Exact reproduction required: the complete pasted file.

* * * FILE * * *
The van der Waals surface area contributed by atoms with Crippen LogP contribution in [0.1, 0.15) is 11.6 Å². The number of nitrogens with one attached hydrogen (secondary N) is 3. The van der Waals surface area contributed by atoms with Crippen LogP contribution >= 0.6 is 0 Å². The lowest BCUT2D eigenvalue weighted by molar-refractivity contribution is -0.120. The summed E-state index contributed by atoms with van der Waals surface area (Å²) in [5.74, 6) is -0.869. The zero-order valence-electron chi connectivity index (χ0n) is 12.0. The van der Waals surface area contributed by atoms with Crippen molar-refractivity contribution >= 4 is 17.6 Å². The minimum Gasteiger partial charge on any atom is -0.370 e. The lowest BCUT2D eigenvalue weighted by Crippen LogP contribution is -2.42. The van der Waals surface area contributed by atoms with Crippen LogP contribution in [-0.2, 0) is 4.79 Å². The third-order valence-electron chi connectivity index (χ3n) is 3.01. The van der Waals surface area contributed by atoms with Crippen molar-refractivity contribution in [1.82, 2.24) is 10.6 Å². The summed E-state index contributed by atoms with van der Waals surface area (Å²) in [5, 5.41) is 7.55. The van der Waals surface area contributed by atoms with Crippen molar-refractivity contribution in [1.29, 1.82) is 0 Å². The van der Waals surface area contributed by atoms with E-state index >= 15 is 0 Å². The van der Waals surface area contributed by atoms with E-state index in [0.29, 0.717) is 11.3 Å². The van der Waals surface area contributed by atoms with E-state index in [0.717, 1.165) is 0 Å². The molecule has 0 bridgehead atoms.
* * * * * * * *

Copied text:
The van der Waals surface area contributed by atoms with Crippen LogP contribution in [0.1, 0.15) is 11.6 Å². The number of nitrogens with one attached hydrogen (secondary N) is 3. The van der Waals surface area contributed by atoms with Crippen LogP contribution >= 0.6 is 0 Å². The lowest BCUT2D eigenvalue weighted by molar-refractivity contribution is -0.120. The summed E-state index contributed by atoms with van der Waals surface area (Å²) in [5.74, 6) is -0.869. The zero-order valence-electron chi connectivity index (χ0n) is 12.0. The van der Waals surface area contributed by atoms with Crippen molar-refractivity contribution >= 4 is 17.6 Å². The minimum Gasteiger partial charge on any atom is -0.370 e. The lowest BCUT2D eigenvalue weighted by Crippen LogP contribution is -2.42. The van der Waals surface area contributed by atoms with Crippen LogP contribution in [-0.2, 0) is 4.79 Å². The third-order valence-electron chi connectivity index (χ3n) is 3.01. The van der Waals surface area contributed by atoms with Crippen molar-refractivity contribution in [1.82, 2.24) is 10.6 Å². The summed E-state index contributed by atoms with van der Waals surface area (Å²) in [5, 5.41) is 7.55. The van der Waals surface area contributed by atoms with Crippen molar-refractivity contribution in [1.29, 1.82) is 0 Å². The van der Waals surface area contributed by atoms with E-state index >= 15 is 0 Å². The van der Waals surface area contributed by atoms with E-state index in [0.29, 0.717) is 11.3 Å². The van der Waals surface area contributed by atoms with E-state index in [0.717, 1.165) is 0 Å². The molecule has 0 bridgehead atoms.